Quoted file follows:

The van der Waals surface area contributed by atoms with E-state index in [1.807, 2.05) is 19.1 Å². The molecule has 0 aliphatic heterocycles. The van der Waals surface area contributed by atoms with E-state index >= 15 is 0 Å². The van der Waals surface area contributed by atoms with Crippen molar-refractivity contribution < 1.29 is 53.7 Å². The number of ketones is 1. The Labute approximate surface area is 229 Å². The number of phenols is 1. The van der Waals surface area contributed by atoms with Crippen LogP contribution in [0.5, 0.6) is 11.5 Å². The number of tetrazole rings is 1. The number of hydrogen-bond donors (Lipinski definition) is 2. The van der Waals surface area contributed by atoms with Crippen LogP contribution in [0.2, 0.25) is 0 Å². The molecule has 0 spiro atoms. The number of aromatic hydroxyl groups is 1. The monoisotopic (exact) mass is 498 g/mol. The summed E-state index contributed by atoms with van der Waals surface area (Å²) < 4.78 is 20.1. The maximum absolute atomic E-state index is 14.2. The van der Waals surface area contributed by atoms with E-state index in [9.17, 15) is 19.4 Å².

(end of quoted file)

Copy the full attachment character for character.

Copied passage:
The van der Waals surface area contributed by atoms with E-state index in [1.807, 2.05) is 19.1 Å². The molecule has 0 aliphatic heterocycles. The van der Waals surface area contributed by atoms with E-state index >= 15 is 0 Å². The van der Waals surface area contributed by atoms with Crippen molar-refractivity contribution < 1.29 is 53.7 Å². The number of ketones is 1. The Labute approximate surface area is 229 Å². The number of phenols is 1. The van der Waals surface area contributed by atoms with Crippen LogP contribution in [0.5, 0.6) is 11.5 Å². The number of tetrazole rings is 1. The number of hydrogen-bond donors (Lipinski definition) is 2. The van der Waals surface area contributed by atoms with Crippen LogP contribution in [0.2, 0.25) is 0 Å². The molecule has 0 spiro atoms. The number of aromatic hydroxyl groups is 1. The monoisotopic (exact) mass is 498 g/mol. The summed E-state index contributed by atoms with van der Waals surface area (Å²) < 4.78 is 20.1. The maximum absolute atomic E-state index is 14.2. The van der Waals surface area contributed by atoms with E-state index in [9.17, 15) is 19.4 Å².